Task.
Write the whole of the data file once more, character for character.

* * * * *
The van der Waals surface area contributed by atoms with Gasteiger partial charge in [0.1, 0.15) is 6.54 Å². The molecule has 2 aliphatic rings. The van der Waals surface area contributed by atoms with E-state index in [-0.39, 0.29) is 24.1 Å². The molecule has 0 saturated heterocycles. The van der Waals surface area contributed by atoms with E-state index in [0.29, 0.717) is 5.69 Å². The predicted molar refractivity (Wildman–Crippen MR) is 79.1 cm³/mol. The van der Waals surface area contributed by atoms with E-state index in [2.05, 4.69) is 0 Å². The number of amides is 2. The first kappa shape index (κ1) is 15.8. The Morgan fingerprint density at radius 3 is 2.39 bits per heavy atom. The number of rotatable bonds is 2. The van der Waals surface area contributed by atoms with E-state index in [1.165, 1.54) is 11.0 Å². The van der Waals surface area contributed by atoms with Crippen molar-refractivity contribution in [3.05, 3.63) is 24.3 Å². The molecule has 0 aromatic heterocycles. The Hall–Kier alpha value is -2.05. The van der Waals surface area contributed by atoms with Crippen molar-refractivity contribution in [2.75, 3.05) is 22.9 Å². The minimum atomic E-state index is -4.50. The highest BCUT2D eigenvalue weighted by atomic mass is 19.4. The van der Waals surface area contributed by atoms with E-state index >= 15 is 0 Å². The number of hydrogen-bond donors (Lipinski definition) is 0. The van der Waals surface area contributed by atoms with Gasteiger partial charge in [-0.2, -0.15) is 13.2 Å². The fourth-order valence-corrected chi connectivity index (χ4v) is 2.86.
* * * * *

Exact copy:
The van der Waals surface area contributed by atoms with Gasteiger partial charge in [0.1, 0.15) is 6.54 Å². The molecule has 2 aliphatic rings. The van der Waals surface area contributed by atoms with E-state index in [-0.39, 0.29) is 24.1 Å². The molecule has 0 saturated heterocycles. The van der Waals surface area contributed by atoms with E-state index in [0.29, 0.717) is 5.69 Å². The predicted molar refractivity (Wildman–Crippen MR) is 79.1 cm³/mol. The van der Waals surface area contributed by atoms with E-state index in [2.05, 4.69) is 0 Å². The number of amides is 2. The first kappa shape index (κ1) is 15.8. The Morgan fingerprint density at radius 3 is 2.39 bits per heavy atom. The number of rotatable bonds is 2. The van der Waals surface area contributed by atoms with E-state index in [1.165, 1.54) is 11.0 Å². The van der Waals surface area contributed by atoms with Crippen molar-refractivity contribution in [3.05, 3.63) is 24.3 Å². The molecule has 0 aromatic heterocycles. The Hall–Kier alpha value is -2.05. The van der Waals surface area contributed by atoms with Crippen molar-refractivity contribution in [2.75, 3.05) is 22.9 Å². The minimum atomic E-state index is -4.50. The highest BCUT2D eigenvalue weighted by atomic mass is 19.4. The van der Waals surface area contributed by atoms with E-state index >= 15 is 0 Å². The number of hydrogen-bond donors (Lipinski definition) is 0. The van der Waals surface area contributed by atoms with Gasteiger partial charge in [-0.2, -0.15) is 13.2 Å². The fourth-order valence-corrected chi connectivity index (χ4v) is 2.86.